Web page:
Tale of the Gorgon Morgan Zola

Of course there are naked ladies in the garden.
The gorgon guards them as he has half the summer.
And we, sighting them, bicycle by as if,
if we keep our eyes averted, he will harden
till his menace, veiled, a cryptic, scary mummer,
gets mooted, and – the way icicles stiff
with frost will fracture when struck from the side –
then we pop him with our handlebars and ride
unscathed through the garden gates and, once inside,
acquaint ourselves at leisure with the ladies.
We listen, as the prettiest and the smallest
of them (she’s pleased we ogle her) explains
the rules – which are, when each of us has made his
peace, the one of us left standing tallest
may banish all the others to the plains
where they’ll monkey round to grind the gypsy organ
while he, new Zola, like the pirate Morgan
gets crowned the garden’s statutory gorgon.

P.S. It is sexist to depict the hideous gorgon
as usually or especially a female.
The reigning Morgan Zola’s from Glamorgan
and’s for a male a very hot tamale

A Cruelty Guy

There is a cruelty guy, not on the national level
like the jackals that the would-be emperor unleashes
but more personal and focussed. Robin Hood
and he were soulmates in another life.

His obsession is to destroy the Goebbels clones
who compete for the mad leader’s favour and for the power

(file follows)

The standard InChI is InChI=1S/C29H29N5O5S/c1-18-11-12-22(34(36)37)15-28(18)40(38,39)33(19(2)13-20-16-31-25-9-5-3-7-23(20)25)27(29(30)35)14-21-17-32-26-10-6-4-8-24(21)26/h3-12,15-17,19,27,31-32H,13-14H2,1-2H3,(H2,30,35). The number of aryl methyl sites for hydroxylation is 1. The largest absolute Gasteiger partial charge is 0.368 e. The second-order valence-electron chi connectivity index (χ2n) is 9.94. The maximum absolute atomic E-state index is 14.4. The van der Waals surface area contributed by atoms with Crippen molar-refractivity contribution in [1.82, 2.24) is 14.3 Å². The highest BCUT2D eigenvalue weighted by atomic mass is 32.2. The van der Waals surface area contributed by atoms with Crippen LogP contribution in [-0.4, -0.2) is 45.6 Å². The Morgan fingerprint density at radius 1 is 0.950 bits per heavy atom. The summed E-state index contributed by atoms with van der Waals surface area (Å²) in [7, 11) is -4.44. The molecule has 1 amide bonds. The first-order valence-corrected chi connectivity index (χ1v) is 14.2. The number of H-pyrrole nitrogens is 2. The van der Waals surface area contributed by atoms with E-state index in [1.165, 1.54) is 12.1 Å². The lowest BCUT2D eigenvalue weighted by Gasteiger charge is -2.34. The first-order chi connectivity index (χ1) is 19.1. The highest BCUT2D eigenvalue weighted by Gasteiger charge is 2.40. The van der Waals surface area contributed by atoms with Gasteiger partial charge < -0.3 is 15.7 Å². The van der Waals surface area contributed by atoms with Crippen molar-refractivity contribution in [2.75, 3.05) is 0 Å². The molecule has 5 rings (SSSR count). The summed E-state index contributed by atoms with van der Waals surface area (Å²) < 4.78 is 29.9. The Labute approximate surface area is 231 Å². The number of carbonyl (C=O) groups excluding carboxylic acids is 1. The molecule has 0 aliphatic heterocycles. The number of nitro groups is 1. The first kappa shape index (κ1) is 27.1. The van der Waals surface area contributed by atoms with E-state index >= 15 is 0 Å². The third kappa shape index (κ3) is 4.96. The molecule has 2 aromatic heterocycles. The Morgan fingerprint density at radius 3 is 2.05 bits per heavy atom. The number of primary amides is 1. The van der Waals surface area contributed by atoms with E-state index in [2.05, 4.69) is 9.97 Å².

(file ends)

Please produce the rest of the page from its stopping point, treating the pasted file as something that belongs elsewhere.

to oppress and torture normal civil people.

He is a sort of god, or a wraith — a cloud of hate.

Last night I dreamt that I watched him at work.

He rounded up some of the would-be emperor’s aides
and stood them shackled in a moonlit square.

He asked them to repeal their cruel rules.

When they refused, he showed them personal hurt.

He pushed a titanium trocar through their shoulders.
He threaded poison wire through their red wounds.

He tied the wire off.
                                      ‘Perfect poison circles
like ruffs of office,’ he said.
                                      They said, ‘Please
give us another chance.’
                                      He said, ‘Too late.’

Ferulia, Angel of Justice

She is not Death himself, but she is Death’s favourite relative
and his friend. They visit in each other’s houses,
water-logged stoved-in arks beneath the Styx.

She carries not a scythe but a rod of iron.
She visits the people in power who do wrong.
She asks them to do the right thing and punctuates

her message with the breaking of small bones.
Yesterday she asked a policeman in a border county
to apologise for calling people names.

‘They are not people’ was his answer. It made her frown.
‘Fingers first, or collarbone?’ she inquired
and did both when he did not answer. Crack, pop, snap.

At the same time, because, like Death, she is everywhere,
she called on the Lord Vice President. ‘You are a vice lord
disguised as a sycophant Christian,’ she said and frowned.

He knew her frown’s reputation and he attempted
to cover up his small bones and his sins.
‘I will leave you breathing so you can repent,’

and go forth to thwart, not aid, your master’s ravings
and to work for restoring decency for all,’
she said and frowned and raised the rod. Crack. Snap.